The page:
Blessed to be surrounded by numerous people in my life who understand many of my struggles, I often find myself being asked questions that force me to pause and reflect on where I truly stand emotionally. Many in my life are comfortable confronting me with some really intense questions, and I am open to it because without deep, honest reflection, we often end up pretty stuck.

A few weeks ago, someone in my life who also happens to know a lot about the challenges I face regarding my mother’s health asked me a really tough question. We were having a discussion about how I have been managing things since my mom’s stroke in September of 2013 and her recent decline in health. I told her that some days were tough, but I was maintaining pretty well.

I expressed how I allow myself to go through the motions and when it becomes too much, I just cry. In that moment she looked at me and asked, “What are you scared of?”  I was a bit puzzled. I mean, shoot, I’m scared of a lot of things. Brooklyn girls are tough, but we are human. She looked at me again and said, “Are you scared that you will turn into your mother?” Well, dag! So much for not becoming a complete mess during our conversation. I just started to cry. I didn’t know what else to do. I mean, how should I feel about myself when I have to admit that my biggest fear in life is becoming just like the woman I have loved and appreciated my entire life– the woman who gave me life?

And no, the fears aren’t about having a stroke, although considering my family history, that is also a very real fear that I have. My grandmother, aunt and uncle all died from strokes. I mean, come on! Clearly, I am scared about that. But the real fear–my deepest fear–is about developing her mental health issues. I am terrified of her depression.

The recent suicide of Robin Williams, a week after that conversation I had, definitely caused me to pause and reflect on my fear as well. I have absolutely no history of depression, but I still wonder if it will ever come for me one day. Rumor has it that my great grandmother had “issues,” whatever that means, and my mom has told me that my grandmother suffered from some level of depression, too. Needless to say, at times my family history has me feeling like I might be screwed. Thankfully, deep down, I know that isn’t so.

The death of the talented actor/comedienne also reminded me of how ruthless depression can be. Sure, race, privilege, gender, and socioeconomic status separate us all, but we can all suffer from the hurt and pain of depression in such a profound way. My mom has often made reference to her lack of accomplishments (although I know she has accomplished a lot), or her lack of wealth as reasons for her condition. I have always known differently, though. The person who appears to “have it all” can be in just as much pain, if not more, than the person who doesn’t appear to have much. Just like the person who has nothing can have far more joy than the person who lives a privileged life. Depression doesn’t discriminate. It came for Robin Williams the same way it has come for my mother, a Black woman raised in poverty who spent her entire life working hard and sacrificing to raise good kids. It comes for anyone, really.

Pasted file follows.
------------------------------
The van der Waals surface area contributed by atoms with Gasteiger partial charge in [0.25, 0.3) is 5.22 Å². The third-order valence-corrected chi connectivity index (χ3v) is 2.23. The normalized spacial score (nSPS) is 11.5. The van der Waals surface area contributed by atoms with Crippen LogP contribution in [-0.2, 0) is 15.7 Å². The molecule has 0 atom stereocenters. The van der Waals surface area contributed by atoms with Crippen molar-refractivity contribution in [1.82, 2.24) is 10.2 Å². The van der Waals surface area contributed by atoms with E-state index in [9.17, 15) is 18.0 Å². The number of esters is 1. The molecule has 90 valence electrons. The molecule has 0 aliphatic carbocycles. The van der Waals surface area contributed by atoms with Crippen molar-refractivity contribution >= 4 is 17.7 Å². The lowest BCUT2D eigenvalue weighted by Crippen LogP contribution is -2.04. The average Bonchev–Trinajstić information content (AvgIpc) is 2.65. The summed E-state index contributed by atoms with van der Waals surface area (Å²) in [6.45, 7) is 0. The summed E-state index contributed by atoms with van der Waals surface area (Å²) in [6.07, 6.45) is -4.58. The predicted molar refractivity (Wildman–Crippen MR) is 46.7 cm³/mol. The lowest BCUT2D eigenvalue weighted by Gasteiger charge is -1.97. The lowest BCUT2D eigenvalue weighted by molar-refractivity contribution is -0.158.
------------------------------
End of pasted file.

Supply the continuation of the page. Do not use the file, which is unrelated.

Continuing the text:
One thing I have learned over the last few years is that there is only so much you can do to help someone who is in the process of restoring his or her mental health. When it comes to depression, there is one thing I just cannot do for my mom. I cannot take away her pain. Through medication, counseling, and a few serious conversations with God, I think that people who suffer from depression can start to see a way out from under that heavy burden. It’s a never-ending battle I would not wish on my worst enemy. I see my mother try to fight it daily, and my deepest hope is that she wins.

So, because of my biggest fear, and the painful truth that the women of my family have suffered, I don’t take my happiness for granted. I am incredibly grateful. I know that happiness doesn’t just happen. We all work at it. But so many people find themselves stuck, unable to manage the pain. Working at it becomes too much.

I stand by my mother’s side, knowing that I want her to live. I stand by her knowing that this damn depression is really trying to win this battle, and we just can’t give up. And I stand by her knowing that although I deeply fear facing this battle that she has been facing for years, the rational part of me knows that I don’t have to suffer the same way. And if I ever find myself face-to-face with this beast called depression, I will be ready and equipped to fight the good fight, because watching and supporting my mother through her personal battle is turning me into a spiritual warrior. I thank her for that.